The next feature update for Windows 10 will be released in the coming months. If things go as they look right now, Microsoft may remove advanced update options in the Pro edition of Windows 10 version 1903.
If you run Windows 10 Professional version 1809 right now, the current up-to-date version of the operating system, and check out the advanced update settings provided, you will notice options to defer feature and quality updates.
Feature updates can be deferred for up to 365 days and quality updates for 30 days right now. A quick check of the advanced update options on a PC running Windows 10 version 1903, an Insider Build, suggests that these options have been removed.
In fact, the only option that administrators get right now when they open Windows Update in the Settings application is to pause updates by up to seven days; this is the same time period that Microsoft plans to roll out in Windows 10 Home editions.
Below are two screenshots. The first shows the advanced options on a fully patched Windows 10 Pro version 1809 system, the second the advanced options on a recent Insider Build version of Windows 10 version 1903.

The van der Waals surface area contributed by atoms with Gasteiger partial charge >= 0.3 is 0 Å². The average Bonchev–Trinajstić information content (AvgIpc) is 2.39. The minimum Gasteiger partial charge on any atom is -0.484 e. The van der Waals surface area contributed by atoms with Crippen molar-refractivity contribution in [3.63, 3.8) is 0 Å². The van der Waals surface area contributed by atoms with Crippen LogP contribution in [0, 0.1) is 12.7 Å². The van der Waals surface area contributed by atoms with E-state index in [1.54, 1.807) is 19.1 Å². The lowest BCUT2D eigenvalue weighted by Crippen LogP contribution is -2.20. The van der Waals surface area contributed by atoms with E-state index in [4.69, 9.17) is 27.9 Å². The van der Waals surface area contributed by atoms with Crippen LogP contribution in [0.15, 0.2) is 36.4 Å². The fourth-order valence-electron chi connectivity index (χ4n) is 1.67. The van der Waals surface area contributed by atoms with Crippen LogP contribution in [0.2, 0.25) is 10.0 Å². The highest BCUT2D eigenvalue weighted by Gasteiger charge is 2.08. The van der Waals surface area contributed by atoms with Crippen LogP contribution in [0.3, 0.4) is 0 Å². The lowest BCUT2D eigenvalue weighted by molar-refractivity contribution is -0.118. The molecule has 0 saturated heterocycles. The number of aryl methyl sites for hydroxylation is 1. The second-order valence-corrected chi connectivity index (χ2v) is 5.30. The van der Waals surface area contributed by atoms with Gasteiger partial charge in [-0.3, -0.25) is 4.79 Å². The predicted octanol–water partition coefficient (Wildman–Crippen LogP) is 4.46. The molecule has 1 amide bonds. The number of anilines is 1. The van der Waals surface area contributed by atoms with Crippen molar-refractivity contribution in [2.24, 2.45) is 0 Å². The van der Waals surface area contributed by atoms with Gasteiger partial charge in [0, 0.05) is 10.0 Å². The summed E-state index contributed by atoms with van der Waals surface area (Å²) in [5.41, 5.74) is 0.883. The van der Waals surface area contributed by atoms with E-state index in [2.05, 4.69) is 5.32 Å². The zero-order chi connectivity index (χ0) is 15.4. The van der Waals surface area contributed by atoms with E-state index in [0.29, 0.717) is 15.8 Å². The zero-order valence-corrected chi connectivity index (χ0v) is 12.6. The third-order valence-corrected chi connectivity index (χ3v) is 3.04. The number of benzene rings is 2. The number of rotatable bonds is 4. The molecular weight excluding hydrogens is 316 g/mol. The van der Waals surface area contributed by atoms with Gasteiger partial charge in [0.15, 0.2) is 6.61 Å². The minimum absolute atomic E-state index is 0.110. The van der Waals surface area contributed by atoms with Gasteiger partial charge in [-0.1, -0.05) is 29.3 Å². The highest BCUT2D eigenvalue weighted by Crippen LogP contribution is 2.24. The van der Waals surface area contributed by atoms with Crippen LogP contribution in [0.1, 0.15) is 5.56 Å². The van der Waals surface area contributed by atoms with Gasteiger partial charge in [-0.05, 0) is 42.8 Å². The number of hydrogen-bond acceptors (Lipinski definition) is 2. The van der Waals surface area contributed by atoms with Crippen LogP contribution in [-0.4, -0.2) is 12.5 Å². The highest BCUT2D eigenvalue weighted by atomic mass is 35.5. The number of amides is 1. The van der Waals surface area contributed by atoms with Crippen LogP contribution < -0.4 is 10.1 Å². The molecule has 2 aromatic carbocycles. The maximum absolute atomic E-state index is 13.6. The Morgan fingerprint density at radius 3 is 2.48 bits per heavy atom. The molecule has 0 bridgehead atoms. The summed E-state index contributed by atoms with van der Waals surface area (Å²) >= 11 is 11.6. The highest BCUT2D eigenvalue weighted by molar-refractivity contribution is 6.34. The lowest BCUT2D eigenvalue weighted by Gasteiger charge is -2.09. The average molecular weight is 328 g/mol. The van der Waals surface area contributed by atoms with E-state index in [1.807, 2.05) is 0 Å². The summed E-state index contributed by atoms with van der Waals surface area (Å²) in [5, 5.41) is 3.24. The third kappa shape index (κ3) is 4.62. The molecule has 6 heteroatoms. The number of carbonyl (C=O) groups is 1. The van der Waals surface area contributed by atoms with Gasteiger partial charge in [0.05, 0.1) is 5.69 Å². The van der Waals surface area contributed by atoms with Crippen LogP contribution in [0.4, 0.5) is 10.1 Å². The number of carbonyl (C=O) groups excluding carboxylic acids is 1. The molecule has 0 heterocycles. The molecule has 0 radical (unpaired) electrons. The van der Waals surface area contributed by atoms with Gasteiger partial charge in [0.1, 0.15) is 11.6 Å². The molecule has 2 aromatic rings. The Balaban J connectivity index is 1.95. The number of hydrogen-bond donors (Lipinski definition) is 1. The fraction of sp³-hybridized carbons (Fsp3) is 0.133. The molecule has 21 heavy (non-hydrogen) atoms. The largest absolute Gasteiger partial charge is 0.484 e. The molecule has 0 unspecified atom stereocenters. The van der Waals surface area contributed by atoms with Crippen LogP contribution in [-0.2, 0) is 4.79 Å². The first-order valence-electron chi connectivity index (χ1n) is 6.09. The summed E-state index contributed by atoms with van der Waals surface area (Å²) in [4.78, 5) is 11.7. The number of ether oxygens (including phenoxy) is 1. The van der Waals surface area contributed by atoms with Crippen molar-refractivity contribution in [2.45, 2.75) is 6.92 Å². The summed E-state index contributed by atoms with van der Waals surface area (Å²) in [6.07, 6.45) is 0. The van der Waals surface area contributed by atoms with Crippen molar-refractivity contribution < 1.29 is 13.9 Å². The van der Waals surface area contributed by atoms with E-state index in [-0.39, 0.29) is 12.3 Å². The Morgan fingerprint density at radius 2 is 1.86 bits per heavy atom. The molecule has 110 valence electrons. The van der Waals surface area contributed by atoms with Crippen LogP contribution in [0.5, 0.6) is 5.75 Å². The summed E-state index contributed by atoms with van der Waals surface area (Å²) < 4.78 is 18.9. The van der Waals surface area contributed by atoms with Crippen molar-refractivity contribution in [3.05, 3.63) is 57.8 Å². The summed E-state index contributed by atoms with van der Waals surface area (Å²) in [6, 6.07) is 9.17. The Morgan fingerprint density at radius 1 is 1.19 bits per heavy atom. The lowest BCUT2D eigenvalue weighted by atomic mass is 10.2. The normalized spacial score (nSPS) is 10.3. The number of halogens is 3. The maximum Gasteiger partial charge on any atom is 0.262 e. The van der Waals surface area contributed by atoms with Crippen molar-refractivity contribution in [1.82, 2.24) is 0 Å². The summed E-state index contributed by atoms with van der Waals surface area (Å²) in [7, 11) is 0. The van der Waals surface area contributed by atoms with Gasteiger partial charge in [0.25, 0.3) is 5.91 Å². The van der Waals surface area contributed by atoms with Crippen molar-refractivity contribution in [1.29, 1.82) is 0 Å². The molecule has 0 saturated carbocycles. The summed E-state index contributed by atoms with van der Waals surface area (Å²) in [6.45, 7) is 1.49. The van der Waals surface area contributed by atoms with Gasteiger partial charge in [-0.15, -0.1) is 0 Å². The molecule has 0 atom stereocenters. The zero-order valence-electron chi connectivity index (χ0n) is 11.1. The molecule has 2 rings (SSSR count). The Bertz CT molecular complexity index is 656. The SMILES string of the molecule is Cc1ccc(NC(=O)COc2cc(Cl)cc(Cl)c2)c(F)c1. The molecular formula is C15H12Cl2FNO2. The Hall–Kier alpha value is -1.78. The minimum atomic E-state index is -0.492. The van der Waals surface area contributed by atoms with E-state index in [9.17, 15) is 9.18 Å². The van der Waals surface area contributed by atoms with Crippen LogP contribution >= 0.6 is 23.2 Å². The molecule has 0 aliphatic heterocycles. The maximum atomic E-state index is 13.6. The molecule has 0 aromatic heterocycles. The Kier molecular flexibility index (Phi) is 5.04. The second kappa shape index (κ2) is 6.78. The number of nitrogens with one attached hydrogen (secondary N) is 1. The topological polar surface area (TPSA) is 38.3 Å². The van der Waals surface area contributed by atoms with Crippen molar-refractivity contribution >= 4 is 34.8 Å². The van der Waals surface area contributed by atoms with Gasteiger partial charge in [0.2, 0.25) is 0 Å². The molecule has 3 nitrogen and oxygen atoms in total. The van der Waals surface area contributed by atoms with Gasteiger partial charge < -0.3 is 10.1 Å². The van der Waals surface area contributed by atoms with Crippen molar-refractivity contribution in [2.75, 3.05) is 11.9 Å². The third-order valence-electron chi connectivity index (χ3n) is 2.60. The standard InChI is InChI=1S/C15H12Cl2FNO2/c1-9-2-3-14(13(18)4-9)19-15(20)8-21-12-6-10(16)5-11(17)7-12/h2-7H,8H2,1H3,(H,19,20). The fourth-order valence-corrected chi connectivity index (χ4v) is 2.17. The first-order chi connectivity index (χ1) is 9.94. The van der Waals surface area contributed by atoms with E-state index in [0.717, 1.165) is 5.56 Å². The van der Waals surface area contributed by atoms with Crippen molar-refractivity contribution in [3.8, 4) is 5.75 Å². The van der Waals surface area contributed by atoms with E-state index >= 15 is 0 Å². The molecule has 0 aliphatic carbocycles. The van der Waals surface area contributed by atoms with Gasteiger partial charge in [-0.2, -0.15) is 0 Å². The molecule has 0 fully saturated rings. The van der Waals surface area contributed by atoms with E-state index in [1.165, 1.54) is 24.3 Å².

Windows 10 version 1809 displays options to defer feature and quality updates, and to pause updates.
Microsoft introduced these options in the Fall Creators Update in 2017.
Windows 10 version 1903 displays only one option to control when updates are downloaded and installed on the computer. The option to pause updates is displayed in Windows Update, the advanced options feature a selector to pick a specific day in that 7-day period.
In other words: the option to defer updates was removed from Windows Updates in the Settings app completely, the pause option limited to seven days instead of 30 days.
Microsoft did announce that it would get rid of the Semi Annual-Channel (Targeted) setting which deferred feature updates by about four months for business users.
The removal in the Settings application does not mean that Microsoft removed the options from Pro versions entirely.
The Group Policy still lists options to defer and that is where administrators need to go in Windows 10 version 1903 to defer updates.
It is unclear why Microsoft is making the change; even Woody is puzzled by this. It is quite possible that Microsoft wanted to sync the settings between Home and Pro editions of Windows 10. Could it have something to do with a recent study that claimed that Windows Update is too complicated?
At least some administrators will be puzzled when they don't find the options anymore in the Settings application. Others may involuntarily install updates early because they may not know about the deferral options in the Group Policy or Registry, or third-party tools.
Now You: When do you install updates? What is your take on the change?Advertisement
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